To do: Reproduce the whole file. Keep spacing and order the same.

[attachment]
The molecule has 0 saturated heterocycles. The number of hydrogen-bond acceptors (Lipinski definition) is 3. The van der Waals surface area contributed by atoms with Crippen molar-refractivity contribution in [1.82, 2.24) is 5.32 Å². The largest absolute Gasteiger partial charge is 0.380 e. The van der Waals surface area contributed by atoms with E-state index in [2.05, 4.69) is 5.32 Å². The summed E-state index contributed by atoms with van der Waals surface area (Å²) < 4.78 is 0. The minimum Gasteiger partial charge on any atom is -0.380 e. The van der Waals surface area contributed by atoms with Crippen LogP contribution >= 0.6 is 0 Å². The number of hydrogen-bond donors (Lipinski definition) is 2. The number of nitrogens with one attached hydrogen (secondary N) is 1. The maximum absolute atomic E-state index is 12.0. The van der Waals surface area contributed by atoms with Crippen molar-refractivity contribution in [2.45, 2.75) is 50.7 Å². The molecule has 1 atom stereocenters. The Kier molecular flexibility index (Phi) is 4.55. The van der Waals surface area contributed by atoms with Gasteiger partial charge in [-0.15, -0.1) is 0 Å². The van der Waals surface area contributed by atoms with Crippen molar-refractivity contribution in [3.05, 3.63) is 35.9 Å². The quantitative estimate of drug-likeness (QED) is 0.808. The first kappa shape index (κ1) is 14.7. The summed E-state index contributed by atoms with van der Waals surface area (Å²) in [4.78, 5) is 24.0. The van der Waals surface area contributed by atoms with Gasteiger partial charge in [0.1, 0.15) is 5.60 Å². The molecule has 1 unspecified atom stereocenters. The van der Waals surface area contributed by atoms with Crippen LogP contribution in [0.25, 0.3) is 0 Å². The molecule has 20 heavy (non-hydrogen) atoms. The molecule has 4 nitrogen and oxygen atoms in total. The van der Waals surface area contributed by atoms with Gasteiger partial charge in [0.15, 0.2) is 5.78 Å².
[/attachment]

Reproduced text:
The molecule has 0 saturated heterocycles. The number of hydrogen-bond acceptors (Lipinski definition) is 3. The van der Waals surface area contributed by atoms with Crippen molar-refractivity contribution in [1.82, 2.24) is 5.32 Å². The largest absolute Gasteiger partial charge is 0.380 e. The van der Waals surface area contributed by atoms with E-state index in [2.05, 4.69) is 5.32 Å². The summed E-state index contributed by atoms with van der Waals surface area (Å²) < 4.78 is 0. The minimum Gasteiger partial charge on any atom is -0.380 e. The van der Waals surface area contributed by atoms with Crippen LogP contribution >= 0.6 is 0 Å². The number of hydrogen-bond donors (Lipinski definition) is 2. The number of nitrogens with one attached hydrogen (secondary N) is 1. The maximum absolute atomic E-state index is 12.0. The van der Waals surface area contributed by atoms with Crippen molar-refractivity contribution in [2.45, 2.75) is 50.7 Å². The molecule has 1 atom stereocenters. The Kier molecular flexibility index (Phi) is 4.55. The van der Waals surface area contributed by atoms with Gasteiger partial charge in [-0.15, -0.1) is 0 Å². The van der Waals surface area contributed by atoms with Crippen molar-refractivity contribution in [3.05, 3.63) is 35.9 Å². The quantitative estimate of drug-likeness (QED) is 0.808. The first kappa shape index (κ1) is 14.7. The summed E-state index contributed by atoms with van der Waals surface area (Å²) in [4.78, 5) is 24.0. The van der Waals surface area contributed by atoms with Gasteiger partial charge in [0.1, 0.15) is 5.60 Å². The molecule has 1 unspecified atom stereocenters. The van der Waals surface area contributed by atoms with Crippen LogP contribution in [0.25, 0.3) is 0 Å². The molecule has 20 heavy (non-hydrogen) atoms. The molecule has 4 nitrogen and oxygen atoms in total. The van der Waals surface area contributed by atoms with Gasteiger partial charge in [0.15, 0.2) is 5.78 Å².